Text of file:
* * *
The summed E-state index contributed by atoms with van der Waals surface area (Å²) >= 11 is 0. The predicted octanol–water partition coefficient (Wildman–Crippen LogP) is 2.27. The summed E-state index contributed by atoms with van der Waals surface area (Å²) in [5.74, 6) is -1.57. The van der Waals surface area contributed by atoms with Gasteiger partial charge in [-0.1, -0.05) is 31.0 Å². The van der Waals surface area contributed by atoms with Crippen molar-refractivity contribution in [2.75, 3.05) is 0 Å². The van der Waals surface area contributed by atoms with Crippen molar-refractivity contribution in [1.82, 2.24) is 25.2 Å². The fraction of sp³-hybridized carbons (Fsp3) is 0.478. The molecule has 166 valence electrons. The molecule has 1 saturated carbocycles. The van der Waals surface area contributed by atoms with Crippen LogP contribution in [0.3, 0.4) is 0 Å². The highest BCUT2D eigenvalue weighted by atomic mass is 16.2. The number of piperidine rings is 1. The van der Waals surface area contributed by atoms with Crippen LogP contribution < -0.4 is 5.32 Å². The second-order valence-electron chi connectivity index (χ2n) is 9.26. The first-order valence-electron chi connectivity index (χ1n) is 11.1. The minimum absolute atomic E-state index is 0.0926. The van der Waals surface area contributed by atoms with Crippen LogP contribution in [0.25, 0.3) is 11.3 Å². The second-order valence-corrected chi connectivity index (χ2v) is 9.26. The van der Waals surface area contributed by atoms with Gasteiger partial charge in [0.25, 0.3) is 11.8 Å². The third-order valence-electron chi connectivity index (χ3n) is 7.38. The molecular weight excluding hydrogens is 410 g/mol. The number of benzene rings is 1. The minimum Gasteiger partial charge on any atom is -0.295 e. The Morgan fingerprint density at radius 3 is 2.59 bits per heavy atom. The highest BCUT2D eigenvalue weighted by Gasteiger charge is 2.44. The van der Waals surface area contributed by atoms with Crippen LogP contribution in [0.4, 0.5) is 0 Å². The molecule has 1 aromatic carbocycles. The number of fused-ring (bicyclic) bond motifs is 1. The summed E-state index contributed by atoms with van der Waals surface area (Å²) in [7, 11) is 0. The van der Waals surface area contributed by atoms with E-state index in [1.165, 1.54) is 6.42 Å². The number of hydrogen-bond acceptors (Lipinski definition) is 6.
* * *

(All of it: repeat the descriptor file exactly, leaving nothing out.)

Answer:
The summed E-state index contributed by atoms with van der Waals surface area (Å²) >= 11 is 0. The predicted octanol–water partition coefficient (Wildman–Crippen LogP) is 2.27. The summed E-state index contributed by atoms with van der Waals surface area (Å²) in [5.74, 6) is -1.57. The van der Waals surface area contributed by atoms with Gasteiger partial charge in [-0.1, -0.05) is 31.0 Å². The van der Waals surface area contributed by atoms with Crippen molar-refractivity contribution in [2.75, 3.05) is 0 Å². The van der Waals surface area contributed by atoms with Crippen molar-refractivity contribution in [1.82, 2.24) is 25.2 Å². The fraction of sp³-hybridized carbons (Fsp3) is 0.478. The molecule has 166 valence electrons. The molecule has 1 saturated carbocycles. The van der Waals surface area contributed by atoms with Crippen LogP contribution in [0.3, 0.4) is 0 Å². The highest BCUT2D eigenvalue weighted by atomic mass is 16.2. The number of piperidine rings is 1. The van der Waals surface area contributed by atoms with Crippen LogP contribution < -0.4 is 5.32 Å². The second-order valence-electron chi connectivity index (χ2n) is 9.26. The first-order valence-electron chi connectivity index (χ1n) is 11.1. The minimum absolute atomic E-state index is 0.0926. The van der Waals surface area contributed by atoms with Crippen LogP contribution in [0.25, 0.3) is 11.3 Å². The second-order valence-corrected chi connectivity index (χ2v) is 9.26. The van der Waals surface area contributed by atoms with Gasteiger partial charge in [0.25, 0.3) is 11.8 Å². The third-order valence-electron chi connectivity index (χ3n) is 7.38. The molecular weight excluding hydrogens is 410 g/mol. The number of benzene rings is 1. The minimum Gasteiger partial charge on any atom is -0.295 e. The Morgan fingerprint density at radius 3 is 2.59 bits per heavy atom. The highest BCUT2D eigenvalue weighted by Gasteiger charge is 2.44. The van der Waals surface area contributed by atoms with Crippen LogP contribution in [0.4, 0.5) is 0 Å². The molecule has 1 aromatic carbocycles. The number of fused-ring (bicyclic) bond motifs is 1. The summed E-state index contributed by atoms with van der Waals surface area (Å²) in [7, 11) is 0. The van der Waals surface area contributed by atoms with E-state index in [1.165, 1.54) is 6.42 Å². The number of hydrogen-bond acceptors (Lipinski definition) is 6.